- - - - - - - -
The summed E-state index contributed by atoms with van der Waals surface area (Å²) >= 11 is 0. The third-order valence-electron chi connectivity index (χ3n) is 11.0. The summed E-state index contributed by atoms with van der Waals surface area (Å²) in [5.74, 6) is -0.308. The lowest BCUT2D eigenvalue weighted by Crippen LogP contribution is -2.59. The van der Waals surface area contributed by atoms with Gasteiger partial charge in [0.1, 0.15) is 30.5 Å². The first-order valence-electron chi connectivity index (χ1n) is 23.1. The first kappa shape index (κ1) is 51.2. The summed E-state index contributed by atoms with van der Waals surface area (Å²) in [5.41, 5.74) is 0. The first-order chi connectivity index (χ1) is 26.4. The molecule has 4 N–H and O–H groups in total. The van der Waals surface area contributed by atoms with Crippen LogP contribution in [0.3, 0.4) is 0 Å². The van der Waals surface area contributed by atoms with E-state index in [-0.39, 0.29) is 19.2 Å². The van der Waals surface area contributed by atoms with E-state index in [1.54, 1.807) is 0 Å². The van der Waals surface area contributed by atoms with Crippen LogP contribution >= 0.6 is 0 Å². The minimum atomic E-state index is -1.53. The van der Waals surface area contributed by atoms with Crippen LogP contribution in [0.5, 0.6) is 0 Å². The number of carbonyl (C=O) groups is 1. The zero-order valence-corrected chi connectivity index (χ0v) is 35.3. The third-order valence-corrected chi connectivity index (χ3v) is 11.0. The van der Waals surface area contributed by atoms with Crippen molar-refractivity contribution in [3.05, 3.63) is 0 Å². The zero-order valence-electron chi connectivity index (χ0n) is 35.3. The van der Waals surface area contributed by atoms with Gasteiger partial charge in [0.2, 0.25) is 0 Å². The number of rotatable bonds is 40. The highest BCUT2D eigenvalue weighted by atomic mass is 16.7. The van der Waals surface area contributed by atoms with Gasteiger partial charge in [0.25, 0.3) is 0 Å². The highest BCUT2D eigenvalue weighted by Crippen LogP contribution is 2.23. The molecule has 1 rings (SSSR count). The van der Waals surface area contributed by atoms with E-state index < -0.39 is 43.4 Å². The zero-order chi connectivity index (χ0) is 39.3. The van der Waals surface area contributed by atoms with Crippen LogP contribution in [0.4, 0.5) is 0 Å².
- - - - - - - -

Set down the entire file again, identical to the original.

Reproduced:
The summed E-state index contributed by atoms with van der Waals surface area (Å²) >= 11 is 0. The third-order valence-electron chi connectivity index (χ3n) is 11.0. The summed E-state index contributed by atoms with van der Waals surface area (Å²) in [5.74, 6) is -0.308. The lowest BCUT2D eigenvalue weighted by Crippen LogP contribution is -2.59. The van der Waals surface area contributed by atoms with Gasteiger partial charge in [0.1, 0.15) is 30.5 Å². The first-order valence-electron chi connectivity index (χ1n) is 23.1. The first kappa shape index (κ1) is 51.2. The summed E-state index contributed by atoms with van der Waals surface area (Å²) in [5.41, 5.74) is 0. The first-order chi connectivity index (χ1) is 26.4. The molecule has 4 N–H and O–H groups in total. The van der Waals surface area contributed by atoms with Crippen LogP contribution in [0.3, 0.4) is 0 Å². The van der Waals surface area contributed by atoms with E-state index in [-0.39, 0.29) is 19.2 Å². The van der Waals surface area contributed by atoms with E-state index in [1.54, 1.807) is 0 Å². The van der Waals surface area contributed by atoms with Crippen LogP contribution >= 0.6 is 0 Å². The minimum atomic E-state index is -1.53. The van der Waals surface area contributed by atoms with Crippen LogP contribution in [0.5, 0.6) is 0 Å². The number of carbonyl (C=O) groups is 1. The zero-order valence-corrected chi connectivity index (χ0v) is 35.3. The third-order valence-corrected chi connectivity index (χ3v) is 11.0. The van der Waals surface area contributed by atoms with Crippen molar-refractivity contribution in [3.05, 3.63) is 0 Å². The zero-order valence-electron chi connectivity index (χ0n) is 35.3. The van der Waals surface area contributed by atoms with Gasteiger partial charge in [0.2, 0.25) is 0 Å². The number of rotatable bonds is 40. The highest BCUT2D eigenvalue weighted by atomic mass is 16.7. The van der Waals surface area contributed by atoms with Gasteiger partial charge in [0.25, 0.3) is 0 Å². The highest BCUT2D eigenvalue weighted by Crippen LogP contribution is 2.23. The molecule has 1 rings (SSSR count). The van der Waals surface area contributed by atoms with E-state index < -0.39 is 43.4 Å². The zero-order chi connectivity index (χ0) is 39.3. The van der Waals surface area contributed by atoms with Crippen LogP contribution in [0.4, 0.5) is 0 Å².